The Fifteen Billion Pound Railway returns to BBC Two on Wednesday 13 February 2019. Full broadcast details and links to watch the previous series can be found on the BBC programme page. Explore all our related content below, plus download your free poster to accompany the programme.
Skip to content
My OpenLearn Profile
- Personalise your OpenLearn profile
- Save your favourite content
- Get recognition for your learning
The Fifteen Billion Pound Railway
Ten thousand engineers and construction workers race to complete the Elizabeth line.
Available on BBC iPlayerBBC Two on Wednesday
20th February 2019 at 9:10PM
In this series of The Fifteen Billion Pound Railway, we follow the 10,000 men and women tasked with building the new Elizabeth Line underground railway, formerly known as Crossrail, underneath the busy streets of Central London.
This fifteen-billion-pound construction project, one of Europe’s largest and most complex has only nine months left to finish fitting out and testing of all of its 10 new stations, 41 kilometers of twin-bored tunnels, and its fleet of 66 new trains, before the line is due to open to passengers. However, the closer the deadline gets, the more the schedule starts to slip.
We’re on the ground as the pressure and challenges facing its workforce begin to grow, from installing 10 tonne ventilation fans at Canary Wharf Station, fitting out platforms and concourses the size of an aircraft carriers under Oxford Street, and the mission to launch test trains into the tunnels - all while keeping London moving.
This series follows events leading up to the announcement that the Elizabeth Line will be delayed by over a year into 2020 and require a further £2 billion of funding. We’ll see how engineers must pull together, working on borrowed time, to restore their reputation, the reputation of the new railway, and the reputation of British engineering.
With exclusive access, this returning series follows the construction workers of Crossrail as they battle to finish the final stages of the new Elizabeth Line underground railway beneath the streets of London.
Costing over fifteen billion pounds and stretching 120km across the capital, this extraordinary construction project is one of the biggest in Europe and one of the most ambitious engineering feats in Britain since the time of Brunel.
Our cameras follow the engineers, technicians and train staff who are under pressure to complete their section of the project, including building and fitting out 10 brand new stations, learning to drive the new fleet of trains, and testing the 21-km twin tunnels beneath London, in a bid to make it safe for the public.
We join charismatic project manager Lih-Ling Highe, who is tasked with finishing construction of the new Tottenham Court Road Station - the largest station on the entire line and future gateway to 200,000 passengers a day. Coming from a long line of engineers, construction is in Lih-Ling’s DNA - in this episode, she must lead a team fitting out the station’s three-tonne platform screen doors to prevent passengers from falling under a train.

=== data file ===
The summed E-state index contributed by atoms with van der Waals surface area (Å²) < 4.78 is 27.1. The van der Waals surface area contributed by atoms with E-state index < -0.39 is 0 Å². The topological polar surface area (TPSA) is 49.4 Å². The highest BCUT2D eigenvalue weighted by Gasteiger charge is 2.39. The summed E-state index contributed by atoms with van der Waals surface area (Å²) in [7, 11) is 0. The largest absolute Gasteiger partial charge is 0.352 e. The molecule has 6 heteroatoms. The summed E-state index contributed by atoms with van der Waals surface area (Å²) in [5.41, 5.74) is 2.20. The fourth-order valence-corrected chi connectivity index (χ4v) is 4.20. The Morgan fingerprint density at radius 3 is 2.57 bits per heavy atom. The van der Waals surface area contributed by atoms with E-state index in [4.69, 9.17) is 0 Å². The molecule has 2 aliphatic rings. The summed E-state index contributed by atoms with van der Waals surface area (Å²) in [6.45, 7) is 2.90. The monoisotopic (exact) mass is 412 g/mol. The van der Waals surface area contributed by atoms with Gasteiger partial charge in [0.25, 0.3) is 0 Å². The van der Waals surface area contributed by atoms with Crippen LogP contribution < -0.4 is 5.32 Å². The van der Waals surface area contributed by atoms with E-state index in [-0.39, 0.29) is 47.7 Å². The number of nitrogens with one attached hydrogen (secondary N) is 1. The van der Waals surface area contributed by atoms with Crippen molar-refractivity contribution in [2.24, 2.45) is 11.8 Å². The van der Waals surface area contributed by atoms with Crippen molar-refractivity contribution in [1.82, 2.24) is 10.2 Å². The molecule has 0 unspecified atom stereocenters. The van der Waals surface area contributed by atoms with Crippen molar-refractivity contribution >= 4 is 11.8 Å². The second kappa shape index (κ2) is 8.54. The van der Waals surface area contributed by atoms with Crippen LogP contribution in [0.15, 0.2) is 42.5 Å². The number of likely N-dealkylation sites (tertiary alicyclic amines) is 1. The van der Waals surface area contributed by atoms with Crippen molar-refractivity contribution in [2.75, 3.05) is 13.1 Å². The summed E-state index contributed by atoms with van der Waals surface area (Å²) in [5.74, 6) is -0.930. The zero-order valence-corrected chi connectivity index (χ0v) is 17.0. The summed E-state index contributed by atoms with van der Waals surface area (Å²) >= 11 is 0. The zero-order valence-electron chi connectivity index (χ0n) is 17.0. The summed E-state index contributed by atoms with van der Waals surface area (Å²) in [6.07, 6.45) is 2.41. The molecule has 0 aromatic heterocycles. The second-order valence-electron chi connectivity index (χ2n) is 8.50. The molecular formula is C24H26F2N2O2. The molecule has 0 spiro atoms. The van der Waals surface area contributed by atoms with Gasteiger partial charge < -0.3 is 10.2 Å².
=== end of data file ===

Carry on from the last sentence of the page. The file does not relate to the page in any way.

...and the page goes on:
We also join new recruit Rochelle as she trains to become a driver of the new 200m long, 90mph trains that will carry up to 200 million passengers a year. We follow Rochelle through each nail-biting step of the course - from simulator training to getting behind the wheel of a real 265-tonne train.
This series follows a team of ten thousand men and women as they race to build the new Elizabeth Line underground railway - formerly known as Crossrail, beneath the streets of London. Costing fifteen billion pounds, it’s one of the biggest engineering projects in Europe and a hugely complex challenge to pull off.
Picking up immediately after the shock news of the Elizabeth Line being delayed by over a year and the increased overspend of hundreds of millions of pounds, we’ll discover how engineers must pull together, working on borrowed time, to restore their reputation, the reputation of the new railway, and the reputation of British engineering.
Charismatic Project Manager, Lih Ling Highe, is back in charge of installing thousands of kilometers of power cables throughout the largest station on the Elizabeth Line - Tottenham Court Road. If the cables are damaged or incorrectly wired, the station cannot be energised and the project will be delayed once more. At Bond Street Station, beneath London’s most expensive shopping street, engineers are tasked with installing three 65-metre-long escalators, the longest on the railway - in a tight shaft so passengers can get to the trains. Paddington Station Site Manager Cynthia Myndhardt is in charge of building and fitting out a 130m long great glass canopy to soar above the site and plug the building directly into Brunel’s original grade one listed station, a nerve wracking feat. We also join new recruit Rochelle as she continues her quest to become an Elizabeth Line driver. We follow her on her most nerve-wracking challenge to date, driving 1,500 passengers from Shenfield, Essex, to Central London in rush hour.